14. Do any of you use the multi-compartment style cleaning basket that lines up with the watch bench tray with a clear cover? I thought that this would be a very efficient way to place the desktop base over the basket and turn it over, thus preventing you from having to touch each part to remove from the cleaning tray. Below is an image of a bench tray, I have 2 from CasKer. I just would like to know if there are matched pairs of basket and desktop tray and if so, what is the supplier name. My trays are the light blue ones with 6 compartments.
  15. I may have only inserted a new spring in a setting like this 2 or 3 times. My method would be to use non-magnetic or demagnetized tweezers. Install one leg of the spring under the setting rim. Now place a small bead of rodico in that area to keep the spring from flying away. If you grasp the middle of the spring with your tweezers in a low profile in horizontal alignment with the movement, you will further maintain control of the spring. Use another tweezer or instrument to gently nudge the other spring leg in its place. See the second post in the forum link below. He seems to describe a similar method for installing the spring if it is out of the setting. "Hold the middle of the spring and insert one side and with another instrument and your other hand, gently nudge the other leg of the spring under the setting rim lip." https://www.thewatchsite.com/34-watchmaking-tinkering/145530-how-do-you-replace-diashock-cap-jewel-spring.html
  16. I found this image that shows the intended release process for releasing the retainer clip/spring in order to simply remove the cap jewel for oiling and replacing. If I find a scrapper watch with this type of spring, I will record a video and post of its installation into the setting.
  17. Can you verify by research the duofix spring number this model takes for me? Will be 10-2 or 10-3 I believe but, just want you to try and check. Sent from my iPhone using Tapatalk
  18. Balance wheel stops — Check that the forks of the pallet fork aren’t touching the roller table. Check that the hairspring is flat and was not bent due to hanging on one of the center wheel teeth when removed. It could be touching either the balance wheel arm or cock plate. Sent from my iPhone using Tapatalk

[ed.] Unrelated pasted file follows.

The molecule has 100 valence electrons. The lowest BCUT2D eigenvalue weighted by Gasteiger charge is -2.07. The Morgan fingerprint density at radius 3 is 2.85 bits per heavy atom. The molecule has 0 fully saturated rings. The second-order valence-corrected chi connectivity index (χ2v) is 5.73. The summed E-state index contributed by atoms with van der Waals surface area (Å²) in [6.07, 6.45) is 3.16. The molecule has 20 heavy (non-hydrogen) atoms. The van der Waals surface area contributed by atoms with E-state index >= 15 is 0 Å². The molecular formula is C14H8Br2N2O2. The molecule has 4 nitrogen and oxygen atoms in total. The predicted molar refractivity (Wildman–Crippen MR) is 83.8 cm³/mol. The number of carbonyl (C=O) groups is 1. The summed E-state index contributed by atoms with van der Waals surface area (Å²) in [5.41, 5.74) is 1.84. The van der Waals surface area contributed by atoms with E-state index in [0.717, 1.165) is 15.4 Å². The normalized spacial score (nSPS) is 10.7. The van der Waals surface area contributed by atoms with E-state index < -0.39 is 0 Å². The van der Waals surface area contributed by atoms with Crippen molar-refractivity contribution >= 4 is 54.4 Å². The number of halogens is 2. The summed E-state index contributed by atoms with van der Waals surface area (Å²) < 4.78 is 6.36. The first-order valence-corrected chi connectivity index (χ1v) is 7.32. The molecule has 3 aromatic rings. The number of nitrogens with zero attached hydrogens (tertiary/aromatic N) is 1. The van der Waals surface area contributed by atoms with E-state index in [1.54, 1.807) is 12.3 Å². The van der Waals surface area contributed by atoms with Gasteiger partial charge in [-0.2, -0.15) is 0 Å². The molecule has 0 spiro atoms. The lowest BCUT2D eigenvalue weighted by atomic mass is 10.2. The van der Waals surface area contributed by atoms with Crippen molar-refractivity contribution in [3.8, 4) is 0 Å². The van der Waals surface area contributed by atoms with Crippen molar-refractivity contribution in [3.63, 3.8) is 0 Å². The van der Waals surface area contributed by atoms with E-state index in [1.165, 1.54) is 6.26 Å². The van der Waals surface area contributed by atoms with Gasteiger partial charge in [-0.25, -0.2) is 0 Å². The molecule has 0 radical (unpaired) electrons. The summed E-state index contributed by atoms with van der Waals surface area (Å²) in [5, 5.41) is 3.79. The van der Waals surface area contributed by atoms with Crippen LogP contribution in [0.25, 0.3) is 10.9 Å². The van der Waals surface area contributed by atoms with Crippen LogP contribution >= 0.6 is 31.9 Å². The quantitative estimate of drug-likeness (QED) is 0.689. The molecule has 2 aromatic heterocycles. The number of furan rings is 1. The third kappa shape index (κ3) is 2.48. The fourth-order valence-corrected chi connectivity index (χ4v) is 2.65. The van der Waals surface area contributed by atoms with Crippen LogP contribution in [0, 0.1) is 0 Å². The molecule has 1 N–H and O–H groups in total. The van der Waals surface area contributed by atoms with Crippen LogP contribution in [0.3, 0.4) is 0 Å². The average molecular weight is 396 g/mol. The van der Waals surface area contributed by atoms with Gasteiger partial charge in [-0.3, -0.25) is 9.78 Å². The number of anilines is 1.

19. You should install the center wheel first, followed by the rest of the train wheels. Wind the watch some and inspect, in a horizontal view, the freely spinning gears for wobble and freedom of turning. Next, proceed with pallet fork and balance install.
  20. Check Mark’s video here at around the 2:00 mark. Sent from my iPhone using Tapatalk
  21. If you have cleaned the movement, then the pallet fork should not be installed at this point. Install it after all of the train wheels are in. With the watch in a movement holder, carefully place all of the train wheels in their proper order and in their jewel holes. Then place the upper plate over the wheels gently and as close to level as you can. At this point you could use a piece of peg wood to apply gentle pressure to the top plate and turn the center wheel to watch for all train wheels to move smoothly. It really is a matter of learning the “touch” of acceptable pressure and nudging the wheels into their pivots. Comes with experience. Once you have them in place, continue to hold the peg wood in place until you get the plate screws in. Then slowly tighten the plate screws, always checking that the wheels are still moving freely.
  22. When I oil these type jewels, I will use my smallest screwdriver blade and insert in the gap indicated in the image and would gently rotate the screwdriver clockwise to pry the tab from under the inserting. Next gently move the spring down and toward the 7 o’clock direction just enough to allow you to use rodico to lift out the cap jewel. Never attempt to remove the spring entirely. Resecuring the spring is more of the challenge for me. I will move the spring back up to the position and gently try and reverse the process of how it was released as described above. Hope this helps. Sent from my iPhone using Tapatalk
  23. I found this site related to that spring type https://www.great-british-watch.co.uk/watch-anti-shock-settings/ It seems that some of the images don’t load. Sent from my iPhone using Tapatalk
  24. I’m sure you probably know this so no offense. I always take time to use peg-wood placed over the curved end part of the spring and use my brass tweezers to grasp the side of the spring that will push against the moving part i.e. clutch lever, while the other half of the spring is in it’s position. Glad you found it though. Sent from my iPhone using Tapatalk